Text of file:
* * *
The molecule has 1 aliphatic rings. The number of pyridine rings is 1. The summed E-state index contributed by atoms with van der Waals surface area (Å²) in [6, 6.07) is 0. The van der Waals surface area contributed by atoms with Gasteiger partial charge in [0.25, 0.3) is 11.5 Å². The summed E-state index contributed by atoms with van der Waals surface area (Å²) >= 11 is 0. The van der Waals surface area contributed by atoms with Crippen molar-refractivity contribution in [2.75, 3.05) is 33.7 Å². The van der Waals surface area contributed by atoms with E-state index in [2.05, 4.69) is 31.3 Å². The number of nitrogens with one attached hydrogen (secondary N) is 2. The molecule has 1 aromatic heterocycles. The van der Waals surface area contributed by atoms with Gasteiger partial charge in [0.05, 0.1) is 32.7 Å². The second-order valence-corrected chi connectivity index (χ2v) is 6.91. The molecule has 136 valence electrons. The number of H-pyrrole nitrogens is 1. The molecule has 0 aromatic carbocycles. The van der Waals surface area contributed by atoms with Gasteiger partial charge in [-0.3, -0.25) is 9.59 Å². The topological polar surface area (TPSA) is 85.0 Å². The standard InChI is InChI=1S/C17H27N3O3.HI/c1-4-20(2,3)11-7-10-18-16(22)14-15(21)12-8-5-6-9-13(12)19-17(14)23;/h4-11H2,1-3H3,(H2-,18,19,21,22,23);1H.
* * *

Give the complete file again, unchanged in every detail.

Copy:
The molecule has 1 aliphatic rings. The number of pyridine rings is 1. The summed E-state index contributed by atoms with van der Waals surface area (Å²) in [6, 6.07) is 0. The van der Waals surface area contributed by atoms with Gasteiger partial charge in [0.25, 0.3) is 11.5 Å². The summed E-state index contributed by atoms with van der Waals surface area (Å²) >= 11 is 0. The van der Waals surface area contributed by atoms with Crippen molar-refractivity contribution in [2.75, 3.05) is 33.7 Å². The van der Waals surface area contributed by atoms with E-state index in [2.05, 4.69) is 31.3 Å². The number of nitrogens with one attached hydrogen (secondary N) is 2. The molecule has 1 aromatic heterocycles. The van der Waals surface area contributed by atoms with Gasteiger partial charge in [0.05, 0.1) is 32.7 Å². The second-order valence-corrected chi connectivity index (χ2v) is 6.91. The molecule has 136 valence electrons. The number of H-pyrrole nitrogens is 1. The molecule has 0 aromatic carbocycles. The van der Waals surface area contributed by atoms with Gasteiger partial charge in [-0.3, -0.25) is 9.59 Å². The topological polar surface area (TPSA) is 85.0 Å². The standard InChI is InChI=1S/C17H27N3O3.HI/c1-4-20(2,3)11-7-10-18-16(22)14-15(21)12-8-5-6-9-13(12)19-17(14)23;/h4-11H2,1-3H3,(H2-,18,19,21,22,23);1H.